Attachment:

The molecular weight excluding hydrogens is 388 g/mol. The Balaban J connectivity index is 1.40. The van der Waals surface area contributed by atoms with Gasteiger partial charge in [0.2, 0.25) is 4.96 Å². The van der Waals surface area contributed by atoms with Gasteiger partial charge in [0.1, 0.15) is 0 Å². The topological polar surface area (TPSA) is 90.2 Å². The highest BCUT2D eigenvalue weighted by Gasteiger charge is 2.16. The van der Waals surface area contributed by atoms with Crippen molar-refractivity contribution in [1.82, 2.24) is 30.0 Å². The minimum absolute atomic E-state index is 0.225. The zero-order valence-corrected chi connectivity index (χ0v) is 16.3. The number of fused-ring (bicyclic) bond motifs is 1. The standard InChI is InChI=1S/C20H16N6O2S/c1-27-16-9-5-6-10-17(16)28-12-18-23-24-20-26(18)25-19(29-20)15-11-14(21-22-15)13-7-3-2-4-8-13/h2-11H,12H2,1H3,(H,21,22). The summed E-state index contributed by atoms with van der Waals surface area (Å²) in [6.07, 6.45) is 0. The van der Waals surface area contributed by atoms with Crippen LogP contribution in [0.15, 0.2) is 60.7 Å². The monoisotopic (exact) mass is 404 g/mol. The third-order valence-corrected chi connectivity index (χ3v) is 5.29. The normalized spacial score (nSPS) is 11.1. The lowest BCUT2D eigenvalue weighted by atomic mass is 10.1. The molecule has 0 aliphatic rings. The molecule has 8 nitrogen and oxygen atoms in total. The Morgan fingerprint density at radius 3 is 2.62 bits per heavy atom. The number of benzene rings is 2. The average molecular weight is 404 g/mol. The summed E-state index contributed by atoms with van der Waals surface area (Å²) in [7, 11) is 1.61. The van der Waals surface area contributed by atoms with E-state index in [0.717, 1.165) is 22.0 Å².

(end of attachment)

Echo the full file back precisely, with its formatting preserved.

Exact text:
The molecular weight excluding hydrogens is 388 g/mol. The Balaban J connectivity index is 1.40. The van der Waals surface area contributed by atoms with Gasteiger partial charge in [0.2, 0.25) is 4.96 Å². The van der Waals surface area contributed by atoms with Gasteiger partial charge in [0.1, 0.15) is 0 Å². The topological polar surface area (TPSA) is 90.2 Å². The highest BCUT2D eigenvalue weighted by Gasteiger charge is 2.16. The van der Waals surface area contributed by atoms with Crippen molar-refractivity contribution in [1.82, 2.24) is 30.0 Å². The minimum absolute atomic E-state index is 0.225. The zero-order valence-corrected chi connectivity index (χ0v) is 16.3. The number of fused-ring (bicyclic) bond motifs is 1. The standard InChI is InChI=1S/C20H16N6O2S/c1-27-16-9-5-6-10-17(16)28-12-18-23-24-20-26(18)25-19(29-20)15-11-14(21-22-15)13-7-3-2-4-8-13/h2-11H,12H2,1H3,(H,21,22). The summed E-state index contributed by atoms with van der Waals surface area (Å²) in [6.07, 6.45) is 0. The van der Waals surface area contributed by atoms with Crippen LogP contribution in [0.15, 0.2) is 60.7 Å². The monoisotopic (exact) mass is 404 g/mol. The third-order valence-corrected chi connectivity index (χ3v) is 5.29. The normalized spacial score (nSPS) is 11.1. The lowest BCUT2D eigenvalue weighted by atomic mass is 10.1. The molecule has 0 aliphatic rings. The molecule has 8 nitrogen and oxygen atoms in total. The Morgan fingerprint density at radius 3 is 2.62 bits per heavy atom. The number of benzene rings is 2. The average molecular weight is 404 g/mol. The summed E-state index contributed by atoms with van der Waals surface area (Å²) in [7, 11) is 1.61. The van der Waals surface area contributed by atoms with E-state index in [0.717, 1.165) is 22.0 Å².